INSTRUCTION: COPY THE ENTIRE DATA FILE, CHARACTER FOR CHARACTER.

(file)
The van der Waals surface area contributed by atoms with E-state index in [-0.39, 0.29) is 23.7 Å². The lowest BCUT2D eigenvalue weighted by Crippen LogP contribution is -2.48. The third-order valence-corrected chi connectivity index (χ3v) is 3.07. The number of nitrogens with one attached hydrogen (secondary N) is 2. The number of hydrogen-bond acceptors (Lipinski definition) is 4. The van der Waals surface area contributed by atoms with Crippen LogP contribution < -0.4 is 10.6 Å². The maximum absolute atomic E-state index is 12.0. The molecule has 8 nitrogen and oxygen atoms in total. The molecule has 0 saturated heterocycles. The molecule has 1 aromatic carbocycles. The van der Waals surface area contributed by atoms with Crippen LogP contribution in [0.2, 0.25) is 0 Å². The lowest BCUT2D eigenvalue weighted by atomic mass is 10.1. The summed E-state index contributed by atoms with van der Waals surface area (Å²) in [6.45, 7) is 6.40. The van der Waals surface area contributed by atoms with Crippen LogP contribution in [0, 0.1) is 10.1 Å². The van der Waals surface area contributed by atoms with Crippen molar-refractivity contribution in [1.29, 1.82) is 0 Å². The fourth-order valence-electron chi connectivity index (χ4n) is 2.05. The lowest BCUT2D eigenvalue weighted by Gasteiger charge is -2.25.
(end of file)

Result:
The van der Waals surface area contributed by atoms with E-state index in [-0.39, 0.29) is 23.7 Å². The lowest BCUT2D eigenvalue weighted by Crippen LogP contribution is -2.48. The third-order valence-corrected chi connectivity index (χ3v) is 3.07. The number of nitrogens with one attached hydrogen (secondary N) is 2. The number of hydrogen-bond acceptors (Lipinski definition) is 4. The van der Waals surface area contributed by atoms with Crippen LogP contribution < -0.4 is 10.6 Å². The maximum absolute atomic E-state index is 12.0. The molecule has 8 nitrogen and oxygen atoms in total. The molecule has 0 saturated heterocycles. The molecule has 1 aromatic carbocycles. The van der Waals surface area contributed by atoms with Crippen LogP contribution in [0.2, 0.25) is 0 Å². The lowest BCUT2D eigenvalue weighted by atomic mass is 10.1. The summed E-state index contributed by atoms with van der Waals surface area (Å²) in [6.45, 7) is 6.40. The van der Waals surface area contributed by atoms with Crippen LogP contribution in [0, 0.1) is 10.1 Å². The van der Waals surface area contributed by atoms with Crippen molar-refractivity contribution in [1.29, 1.82) is 0 Å². The fourth-order valence-electron chi connectivity index (χ4n) is 2.05. The lowest BCUT2D eigenvalue weighted by Gasteiger charge is -2.25.